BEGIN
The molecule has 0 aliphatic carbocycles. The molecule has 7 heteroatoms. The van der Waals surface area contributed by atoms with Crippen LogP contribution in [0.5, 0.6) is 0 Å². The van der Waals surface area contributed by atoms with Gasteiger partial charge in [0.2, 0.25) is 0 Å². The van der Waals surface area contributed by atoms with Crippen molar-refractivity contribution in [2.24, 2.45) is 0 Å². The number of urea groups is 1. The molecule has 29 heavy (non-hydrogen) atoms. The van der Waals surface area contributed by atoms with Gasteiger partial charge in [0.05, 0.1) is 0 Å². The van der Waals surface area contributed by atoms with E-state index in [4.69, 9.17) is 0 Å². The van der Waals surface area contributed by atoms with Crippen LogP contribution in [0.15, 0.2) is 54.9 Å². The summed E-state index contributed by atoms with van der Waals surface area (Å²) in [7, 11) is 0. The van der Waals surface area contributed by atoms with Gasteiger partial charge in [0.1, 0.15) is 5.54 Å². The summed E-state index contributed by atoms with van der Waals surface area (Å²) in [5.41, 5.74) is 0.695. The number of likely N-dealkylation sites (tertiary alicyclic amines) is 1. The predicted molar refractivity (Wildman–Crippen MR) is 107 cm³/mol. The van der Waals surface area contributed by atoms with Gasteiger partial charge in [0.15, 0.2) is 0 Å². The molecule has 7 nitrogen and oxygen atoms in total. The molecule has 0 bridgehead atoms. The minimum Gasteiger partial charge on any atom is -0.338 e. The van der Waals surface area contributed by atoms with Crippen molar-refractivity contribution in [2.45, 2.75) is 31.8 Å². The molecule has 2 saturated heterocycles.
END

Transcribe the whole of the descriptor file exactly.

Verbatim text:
The molecule has 0 aliphatic carbocycles. The molecule has 7 heteroatoms. The van der Waals surface area contributed by atoms with Crippen LogP contribution in [0.5, 0.6) is 0 Å². The van der Waals surface area contributed by atoms with Gasteiger partial charge in [0.2, 0.25) is 0 Å². The van der Waals surface area contributed by atoms with Crippen molar-refractivity contribution in [2.24, 2.45) is 0 Å². The number of urea groups is 1. The molecule has 29 heavy (non-hydrogen) atoms. The van der Waals surface area contributed by atoms with Gasteiger partial charge in [0.05, 0.1) is 0 Å². The van der Waals surface area contributed by atoms with E-state index in [4.69, 9.17) is 0 Å². The van der Waals surface area contributed by atoms with Crippen LogP contribution in [0.15, 0.2) is 54.9 Å². The summed E-state index contributed by atoms with van der Waals surface area (Å²) in [7, 11) is 0. The van der Waals surface area contributed by atoms with Gasteiger partial charge in [0.1, 0.15) is 5.54 Å². The summed E-state index contributed by atoms with van der Waals surface area (Å²) in [5.41, 5.74) is 0.695. The number of likely N-dealkylation sites (tertiary alicyclic amines) is 1. The predicted molar refractivity (Wildman–Crippen MR) is 107 cm³/mol. The van der Waals surface area contributed by atoms with Gasteiger partial charge in [0.15, 0.2) is 0 Å². The molecule has 7 nitrogen and oxygen atoms in total. The molecule has 0 bridgehead atoms. The minimum Gasteiger partial charge on any atom is -0.338 e. The van der Waals surface area contributed by atoms with Crippen molar-refractivity contribution in [2.45, 2.75) is 31.8 Å². The molecule has 2 saturated heterocycles.